Chris Sale
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Red Sox pull Chris Sale after four innings

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So much for a meeting of the aces. Boston southpaw Chris Sale went toe-to-toe with Astros lefty Justin Verlander during Game 1 of the ALCS on Saturday, but neither pitcher came away looking anything like the perennial Cy Young contenders they are.

It was far worse for Sale, who toiled through four long innings of two-run, five-strikeout, 86-pitch ball in the Championship Series opener. He opened the game with an eight-pitch walk to George Springer, then set the rest of the Astros’ lineup down on nine pitches. In the second inning, nearly every batter drew a full count against the left-hander. Sale issued a seven-pitch walk to Carlos Correa, then worked a 2-2 count against Martin Maldonado before his fifth pitch, a 96-MPH fastball, grazed Maldonado’s hand and awarded him a free base.

With a third walk to Josh Reddick, the Astros had the bases loaded against Sale with two outs and All-Star slugger George Springer up to bat. Springer struck a line drive to left field — the first and only hit Sale would allow all night — and plated a pair of runs to get the Astros on the board. While no sign of injury or excessive fatigue appeared to impede Sale’s mechanics, the 29-year-old’s velocity and command continued to erode over the next two innings. He retired the side on 19 pitches in the third (and another walk, his fourth of the game) and finished off his final inning with another 17, bringing his total just four shy of 90 as he turned over the ball to right-hander Joe Kelly in the fifth.

By the end of Sale’s outing, he’d allowed two runs on one hit, four walks, and five strikeouts. Even more disconcerting: In four innings, just 50 of his 86 pitches landed for strikes. Needless to say, this isn’t the 2.11-ERA, 6.5-fWAR hurler that helped propel Boston to a franchise-best 108-win season in 2018. While Sale didn’t enter Game 1 with the strongest postseason resume, this was an uncharacteristically difficult outing for the AL East ace — and one that cast some serious doubt about the Red Sox’ ability to power through the rest of this series, too.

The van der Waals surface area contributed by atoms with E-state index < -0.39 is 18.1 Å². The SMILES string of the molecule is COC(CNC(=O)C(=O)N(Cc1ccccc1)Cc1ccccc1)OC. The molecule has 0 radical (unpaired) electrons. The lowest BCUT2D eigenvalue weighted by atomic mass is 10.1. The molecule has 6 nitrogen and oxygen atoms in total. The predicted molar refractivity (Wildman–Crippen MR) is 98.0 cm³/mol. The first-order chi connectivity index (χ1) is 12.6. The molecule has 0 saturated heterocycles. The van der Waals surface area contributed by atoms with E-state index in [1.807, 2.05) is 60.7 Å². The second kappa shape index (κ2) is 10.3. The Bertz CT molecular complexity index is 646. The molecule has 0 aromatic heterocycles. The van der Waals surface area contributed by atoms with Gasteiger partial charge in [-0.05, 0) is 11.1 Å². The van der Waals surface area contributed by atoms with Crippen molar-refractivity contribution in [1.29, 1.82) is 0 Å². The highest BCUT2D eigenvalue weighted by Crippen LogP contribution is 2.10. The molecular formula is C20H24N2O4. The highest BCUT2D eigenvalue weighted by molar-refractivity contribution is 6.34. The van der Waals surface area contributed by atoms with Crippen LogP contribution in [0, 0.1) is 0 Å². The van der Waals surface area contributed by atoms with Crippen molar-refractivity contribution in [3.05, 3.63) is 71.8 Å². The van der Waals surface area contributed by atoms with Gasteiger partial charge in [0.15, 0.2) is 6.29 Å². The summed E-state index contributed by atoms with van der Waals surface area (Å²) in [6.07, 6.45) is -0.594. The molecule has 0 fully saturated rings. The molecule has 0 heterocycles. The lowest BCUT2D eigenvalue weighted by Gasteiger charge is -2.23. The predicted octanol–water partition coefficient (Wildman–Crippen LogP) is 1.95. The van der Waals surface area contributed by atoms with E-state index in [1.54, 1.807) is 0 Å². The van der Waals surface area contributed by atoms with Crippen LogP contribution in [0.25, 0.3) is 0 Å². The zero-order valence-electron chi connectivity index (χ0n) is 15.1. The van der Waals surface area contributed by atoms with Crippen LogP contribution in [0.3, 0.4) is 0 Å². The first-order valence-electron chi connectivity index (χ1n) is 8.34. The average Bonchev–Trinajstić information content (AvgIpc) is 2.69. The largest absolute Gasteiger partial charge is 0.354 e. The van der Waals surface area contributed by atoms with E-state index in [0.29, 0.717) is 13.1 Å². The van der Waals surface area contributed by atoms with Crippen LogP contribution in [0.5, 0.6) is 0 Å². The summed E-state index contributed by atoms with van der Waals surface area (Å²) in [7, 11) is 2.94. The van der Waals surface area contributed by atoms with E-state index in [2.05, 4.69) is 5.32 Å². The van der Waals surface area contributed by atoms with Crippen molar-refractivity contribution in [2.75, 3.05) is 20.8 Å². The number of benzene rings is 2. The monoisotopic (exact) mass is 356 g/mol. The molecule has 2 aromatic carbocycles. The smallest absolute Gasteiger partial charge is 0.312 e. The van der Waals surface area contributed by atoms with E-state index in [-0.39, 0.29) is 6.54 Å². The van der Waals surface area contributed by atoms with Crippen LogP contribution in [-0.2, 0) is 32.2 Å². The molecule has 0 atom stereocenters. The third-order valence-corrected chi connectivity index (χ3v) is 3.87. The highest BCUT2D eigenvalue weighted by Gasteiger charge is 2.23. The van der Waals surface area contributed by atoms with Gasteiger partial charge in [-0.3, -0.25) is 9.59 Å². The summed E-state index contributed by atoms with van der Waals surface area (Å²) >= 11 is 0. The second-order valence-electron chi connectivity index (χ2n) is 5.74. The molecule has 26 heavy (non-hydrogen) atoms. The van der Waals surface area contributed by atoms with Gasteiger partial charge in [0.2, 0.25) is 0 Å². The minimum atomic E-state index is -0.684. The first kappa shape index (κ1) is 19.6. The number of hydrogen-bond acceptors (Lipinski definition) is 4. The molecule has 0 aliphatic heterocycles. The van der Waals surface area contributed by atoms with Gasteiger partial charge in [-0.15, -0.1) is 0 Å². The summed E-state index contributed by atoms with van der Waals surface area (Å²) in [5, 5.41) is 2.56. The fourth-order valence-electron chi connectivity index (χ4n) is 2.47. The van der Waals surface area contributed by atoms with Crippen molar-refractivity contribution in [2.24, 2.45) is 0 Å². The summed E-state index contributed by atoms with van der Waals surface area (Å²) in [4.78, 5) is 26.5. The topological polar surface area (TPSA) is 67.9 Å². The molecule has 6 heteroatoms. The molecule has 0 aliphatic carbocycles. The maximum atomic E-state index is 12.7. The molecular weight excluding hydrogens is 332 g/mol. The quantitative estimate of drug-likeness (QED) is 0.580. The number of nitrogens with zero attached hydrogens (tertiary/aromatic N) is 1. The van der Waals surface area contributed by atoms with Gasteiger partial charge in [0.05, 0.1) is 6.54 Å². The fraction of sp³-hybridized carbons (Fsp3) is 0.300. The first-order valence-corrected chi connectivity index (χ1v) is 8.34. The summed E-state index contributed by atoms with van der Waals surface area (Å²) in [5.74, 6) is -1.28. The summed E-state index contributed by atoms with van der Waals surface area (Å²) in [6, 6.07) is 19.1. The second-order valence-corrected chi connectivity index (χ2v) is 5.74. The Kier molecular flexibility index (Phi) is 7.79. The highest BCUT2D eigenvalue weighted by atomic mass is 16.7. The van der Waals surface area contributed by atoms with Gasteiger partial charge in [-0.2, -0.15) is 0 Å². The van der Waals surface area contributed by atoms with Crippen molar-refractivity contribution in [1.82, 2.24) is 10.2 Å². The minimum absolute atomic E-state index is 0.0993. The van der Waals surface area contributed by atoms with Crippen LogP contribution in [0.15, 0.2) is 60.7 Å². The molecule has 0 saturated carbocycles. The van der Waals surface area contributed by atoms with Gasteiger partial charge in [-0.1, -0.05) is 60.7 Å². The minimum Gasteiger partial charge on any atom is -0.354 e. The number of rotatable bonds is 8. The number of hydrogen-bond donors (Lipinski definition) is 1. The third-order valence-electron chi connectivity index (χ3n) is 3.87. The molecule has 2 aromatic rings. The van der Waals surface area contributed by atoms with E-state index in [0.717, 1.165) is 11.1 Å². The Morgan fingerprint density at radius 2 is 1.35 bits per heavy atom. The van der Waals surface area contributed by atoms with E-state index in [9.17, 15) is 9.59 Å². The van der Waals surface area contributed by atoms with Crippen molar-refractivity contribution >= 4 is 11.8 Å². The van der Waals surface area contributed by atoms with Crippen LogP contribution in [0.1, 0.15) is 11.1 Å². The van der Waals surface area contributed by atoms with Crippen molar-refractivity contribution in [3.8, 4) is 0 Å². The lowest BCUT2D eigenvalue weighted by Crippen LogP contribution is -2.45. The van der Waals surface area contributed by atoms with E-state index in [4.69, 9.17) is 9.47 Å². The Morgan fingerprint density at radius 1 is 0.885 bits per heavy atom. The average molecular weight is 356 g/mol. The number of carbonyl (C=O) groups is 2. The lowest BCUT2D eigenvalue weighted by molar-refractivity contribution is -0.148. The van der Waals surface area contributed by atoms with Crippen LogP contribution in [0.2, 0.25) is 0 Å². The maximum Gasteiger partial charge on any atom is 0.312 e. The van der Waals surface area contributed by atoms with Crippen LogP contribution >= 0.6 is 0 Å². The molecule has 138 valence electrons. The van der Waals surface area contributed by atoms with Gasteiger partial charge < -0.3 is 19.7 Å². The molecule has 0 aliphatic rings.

Will fans be allowed to attend MLB playoff games?

The MLB Playoffs are underway!
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After a condensed 60-game regular season, the MLB playoffs kicked off this week with an usual 16-team format that you can read more about below, but one of the many questions on everyone’s mind is whether or not fans will be allowed to attend MLB playoff games.

Will fans be allowed to go to MLB playoff games?

There have been no spectators at any games this season but MLB Commissioner Rob Manfred is hopeful that fans will be able to attend the National League Championship Series and World Series Games. Both will take place in Texas which has been one of the few states allowing spectators to attend events this year.

“We are pressing ahead to have fans in Texas with a ticket sales announcement expected soon,” said Manfred to reporters at USA Today Sports. “One of the most important things to our game is the presence of fans. Starting down the path of having fans in stadiums, and in a safe and risk-free environment, is very, very important to our game.’’

Earlier this month, the Dallas Cowboys allowed over 21,000 fans into AT&T Stadium for the home opener. However, the MLB is still waiting for approval from Texas government officials. ALCS and NLCS games are expected to begin on October 11 and 12, respectively.

Below is the format and locations for each round. Unlike the regular season, there will be a bubble setup for each series in the postseason with the exception of the Wild Card round. Click here for the MLB schedule and scoreboard.

MLB Playoffs Format

Wild Card Series (Best-of-three): September 29 – October 2

All games will be held at the higher seed’s ball park.

American League

No. 1 Rays vs. No. 8 Blue Jays
No. 2 Athletics vs. No. 7 White Sox
No. 3 Twins vs. No. 6 Astros
No. 4 Cleveland vs. No. 5 Yankees

National League

No. 1 Dodgers vs. No. 8 Brewers
No. 2 Braves vs. No. 7 Reds
No. 3 Cubs vs. No. 6 Marlins
No. 4 Padres vs. No. 5 Cardinals

Division Series (Best-of-five): October 5 -10

The American League Division Series will be contested at Petco Park in San Diego and Dodger Stadium in Los Angeles. The National League Division Series will be held at Globe Life Field in Arlington, Texas and Minute Maid Park in Houston.

League Championship Series (Best-of-seven): October 11-18

The American League Championship Series will be held at Petco Park in San Diego while the National League Championship Series will take place at Globe Life Field in Arlington.

World Series (Best-of-seven): October 20-28

The World Series will be held at Globe Life Field in Arlington. Home field advantage will go to the team with the best regular-season record.

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